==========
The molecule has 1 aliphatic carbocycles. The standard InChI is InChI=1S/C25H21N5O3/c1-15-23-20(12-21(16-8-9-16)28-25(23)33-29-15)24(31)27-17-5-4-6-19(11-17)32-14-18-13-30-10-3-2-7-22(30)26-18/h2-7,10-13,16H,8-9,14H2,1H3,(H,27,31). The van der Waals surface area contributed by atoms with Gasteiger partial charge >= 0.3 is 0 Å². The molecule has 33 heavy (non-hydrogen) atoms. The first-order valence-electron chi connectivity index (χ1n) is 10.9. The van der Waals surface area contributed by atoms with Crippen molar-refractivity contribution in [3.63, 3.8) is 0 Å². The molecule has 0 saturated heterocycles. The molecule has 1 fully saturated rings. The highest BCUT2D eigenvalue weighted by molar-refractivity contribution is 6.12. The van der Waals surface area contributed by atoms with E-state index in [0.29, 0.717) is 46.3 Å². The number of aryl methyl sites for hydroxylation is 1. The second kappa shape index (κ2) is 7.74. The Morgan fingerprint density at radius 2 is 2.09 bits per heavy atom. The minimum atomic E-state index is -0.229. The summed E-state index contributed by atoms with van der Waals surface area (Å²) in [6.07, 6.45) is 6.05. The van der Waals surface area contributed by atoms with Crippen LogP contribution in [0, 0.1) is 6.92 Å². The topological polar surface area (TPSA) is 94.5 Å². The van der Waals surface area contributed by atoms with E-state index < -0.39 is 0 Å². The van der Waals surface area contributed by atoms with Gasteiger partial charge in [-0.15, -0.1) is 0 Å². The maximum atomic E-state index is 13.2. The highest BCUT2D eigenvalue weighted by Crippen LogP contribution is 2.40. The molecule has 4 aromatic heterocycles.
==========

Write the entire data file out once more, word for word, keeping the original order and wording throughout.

The molecule has 1 aliphatic carbocycles. The standard InChI is InChI=1S/C25H21N5O3/c1-15-23-20(12-21(16-8-9-16)28-25(23)33-29-15)24(31)27-17-5-4-6-19(11-17)32-14-18-13-30-10-3-2-7-22(30)26-18/h2-7,10-13,16H,8-9,14H2,1H3,(H,27,31). The van der Waals surface area contributed by atoms with Gasteiger partial charge >= 0.3 is 0 Å². The molecule has 33 heavy (non-hydrogen) atoms. The first-order valence-electron chi connectivity index (χ1n) is 10.9. The van der Waals surface area contributed by atoms with Crippen molar-refractivity contribution in [3.63, 3.8) is 0 Å². The molecule has 0 saturated heterocycles. The molecule has 1 fully saturated rings. The highest BCUT2D eigenvalue weighted by molar-refractivity contribution is 6.12. The van der Waals surface area contributed by atoms with E-state index in [0.29, 0.717) is 46.3 Å². The number of aryl methyl sites for hydroxylation is 1. The second kappa shape index (κ2) is 7.74. The Morgan fingerprint density at radius 2 is 2.09 bits per heavy atom. The minimum atomic E-state index is -0.229. The summed E-state index contributed by atoms with van der Waals surface area (Å²) in [6.07, 6.45) is 6.05. The van der Waals surface area contributed by atoms with Crippen LogP contribution in [0, 0.1) is 6.92 Å². The topological polar surface area (TPSA) is 94.5 Å². The van der Waals surface area contributed by atoms with E-state index < -0.39 is 0 Å². The van der Waals surface area contributed by atoms with Gasteiger partial charge in [-0.15, -0.1) is 0 Å². The maximum atomic E-state index is 13.2. The highest BCUT2D eigenvalue weighted by Crippen LogP contribution is 2.40. The molecule has 4 aromatic heterocycles.